Virgin Atlantic breaks the New York – London subsonic record – Quantum Aviation | Airline Passengers & Cargo Sales and Charters

Virgin Atlantic breaks the New York – London subsonic record

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Virgin Atlantic breaks the New York – London subsonic record

Due to the strong storm force winds today, British Airways and then Virgin Atlantic broke the subsonic New York JFK – London LHR record. The latter was accomplished in an Airbus A350-1000, doing the journey in 4 hours 47 minutes, apparently reaching 724 knots ground speed with a 218 knots tailwind, burning 22 tons less fuel than the BA 747.

Virgin Atlantic announced the accomplishment on social media.

The United Kingdom is suffering major travel disruptions due to Storm Ciara.

Read more from the BBC.

The UK Met Office issued storm warnings:

The Met Office has issued several National Severe Weather Warnings for strong winds and heavy rain brought by Storm Ciara throughout the weekend, including an Amber warning for much of England and Wales on Sunday.  Yellow wind and rain warnings have been issued for north-western parts of the UK on Saturday, followed by a yellow wind warning covering the whole UK for the entirety Sunday.  Named by the Met Office on Wednesday, Storm Ciara is currently tracking eastwards towards the UK and Ireland.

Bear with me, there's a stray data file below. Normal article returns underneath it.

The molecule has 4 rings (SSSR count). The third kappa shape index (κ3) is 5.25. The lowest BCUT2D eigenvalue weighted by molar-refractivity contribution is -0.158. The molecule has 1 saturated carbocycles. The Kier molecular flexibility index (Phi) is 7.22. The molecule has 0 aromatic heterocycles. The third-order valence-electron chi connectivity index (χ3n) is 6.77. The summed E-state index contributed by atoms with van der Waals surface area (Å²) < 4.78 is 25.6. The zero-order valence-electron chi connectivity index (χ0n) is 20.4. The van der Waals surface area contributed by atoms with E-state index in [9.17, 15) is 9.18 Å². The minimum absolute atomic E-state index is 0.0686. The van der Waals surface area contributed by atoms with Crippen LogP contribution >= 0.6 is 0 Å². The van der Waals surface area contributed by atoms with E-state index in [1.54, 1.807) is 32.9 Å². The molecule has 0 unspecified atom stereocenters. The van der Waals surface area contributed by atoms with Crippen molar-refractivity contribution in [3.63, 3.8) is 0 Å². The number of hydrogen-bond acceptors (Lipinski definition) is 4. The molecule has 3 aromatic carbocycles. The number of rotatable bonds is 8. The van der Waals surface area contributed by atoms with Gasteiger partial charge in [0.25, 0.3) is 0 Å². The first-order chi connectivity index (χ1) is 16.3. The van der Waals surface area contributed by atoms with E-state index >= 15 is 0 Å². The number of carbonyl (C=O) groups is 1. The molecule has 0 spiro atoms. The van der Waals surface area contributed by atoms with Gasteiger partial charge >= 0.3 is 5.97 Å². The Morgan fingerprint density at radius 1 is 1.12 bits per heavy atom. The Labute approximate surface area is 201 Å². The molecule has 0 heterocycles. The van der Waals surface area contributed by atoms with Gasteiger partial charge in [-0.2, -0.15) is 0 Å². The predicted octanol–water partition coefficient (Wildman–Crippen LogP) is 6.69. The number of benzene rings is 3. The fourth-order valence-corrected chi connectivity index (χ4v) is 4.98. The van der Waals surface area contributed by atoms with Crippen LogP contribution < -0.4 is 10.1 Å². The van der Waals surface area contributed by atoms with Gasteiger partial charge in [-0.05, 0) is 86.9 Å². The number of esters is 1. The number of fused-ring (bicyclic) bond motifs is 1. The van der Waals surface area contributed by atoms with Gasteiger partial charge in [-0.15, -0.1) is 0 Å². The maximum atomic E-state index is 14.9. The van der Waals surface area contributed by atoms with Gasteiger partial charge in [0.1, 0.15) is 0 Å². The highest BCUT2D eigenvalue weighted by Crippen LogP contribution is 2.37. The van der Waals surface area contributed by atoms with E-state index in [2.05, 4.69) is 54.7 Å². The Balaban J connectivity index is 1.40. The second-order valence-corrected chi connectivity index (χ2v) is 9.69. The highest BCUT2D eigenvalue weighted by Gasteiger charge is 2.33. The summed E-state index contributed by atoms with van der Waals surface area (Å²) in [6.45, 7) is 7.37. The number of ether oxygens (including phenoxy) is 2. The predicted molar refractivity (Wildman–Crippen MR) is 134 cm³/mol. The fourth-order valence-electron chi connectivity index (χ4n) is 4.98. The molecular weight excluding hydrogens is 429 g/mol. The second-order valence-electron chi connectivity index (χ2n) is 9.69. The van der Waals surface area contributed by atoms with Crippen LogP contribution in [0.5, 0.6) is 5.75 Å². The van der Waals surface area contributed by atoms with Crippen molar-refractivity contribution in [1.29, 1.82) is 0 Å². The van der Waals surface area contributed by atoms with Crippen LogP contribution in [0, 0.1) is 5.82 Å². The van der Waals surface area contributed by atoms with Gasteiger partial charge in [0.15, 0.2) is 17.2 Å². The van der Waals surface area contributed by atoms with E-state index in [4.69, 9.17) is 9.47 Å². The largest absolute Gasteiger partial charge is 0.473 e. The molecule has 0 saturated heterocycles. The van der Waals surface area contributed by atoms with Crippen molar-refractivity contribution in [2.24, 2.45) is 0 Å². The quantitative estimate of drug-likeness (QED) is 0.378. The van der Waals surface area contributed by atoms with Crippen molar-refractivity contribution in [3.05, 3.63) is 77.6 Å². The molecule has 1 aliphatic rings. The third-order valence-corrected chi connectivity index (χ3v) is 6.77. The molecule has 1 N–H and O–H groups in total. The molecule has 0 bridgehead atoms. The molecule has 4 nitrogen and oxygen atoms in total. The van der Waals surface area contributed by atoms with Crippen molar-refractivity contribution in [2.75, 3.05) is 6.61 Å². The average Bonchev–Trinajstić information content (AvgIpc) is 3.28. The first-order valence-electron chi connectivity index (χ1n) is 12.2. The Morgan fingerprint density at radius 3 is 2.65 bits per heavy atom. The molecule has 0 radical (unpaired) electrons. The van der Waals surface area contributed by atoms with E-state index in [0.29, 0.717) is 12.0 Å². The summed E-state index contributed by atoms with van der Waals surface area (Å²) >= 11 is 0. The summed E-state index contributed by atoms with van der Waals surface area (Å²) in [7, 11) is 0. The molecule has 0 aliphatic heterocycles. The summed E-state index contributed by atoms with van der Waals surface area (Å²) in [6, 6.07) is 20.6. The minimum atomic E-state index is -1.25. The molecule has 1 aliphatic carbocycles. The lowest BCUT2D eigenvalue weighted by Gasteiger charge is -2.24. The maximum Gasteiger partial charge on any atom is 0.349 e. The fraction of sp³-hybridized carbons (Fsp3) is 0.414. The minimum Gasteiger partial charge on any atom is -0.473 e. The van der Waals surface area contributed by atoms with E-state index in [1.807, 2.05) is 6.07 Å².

Met Office Chief Meteorologist, Frank Saunders, said:  “Storm Ciara will bring damaging winds and heavy rain across the UK this weekend and we have issued a range of severe weather warnings giving people time to prepare for potential impacts of the storm.

“Winds will increase through Saturday across Northern Ireland, Scotland, northern England and Wales, before turning very windy across the rest of UK through the early hours of Sunday morning.  Gusts of 50 to 60 mph are expected quite widely across inland areas, with even stronger gusts of 80mph or higher along coastal areas.”

Storm Ciara is expected to bring a range of impacts including delays and cancellations to air, ferry and train services; damage to buildings such as tiles blown from roofs and there is a good chance power cuts may occur. Furthermore there is a risk of large coastal waves and difficult driving conditions in heavy rain.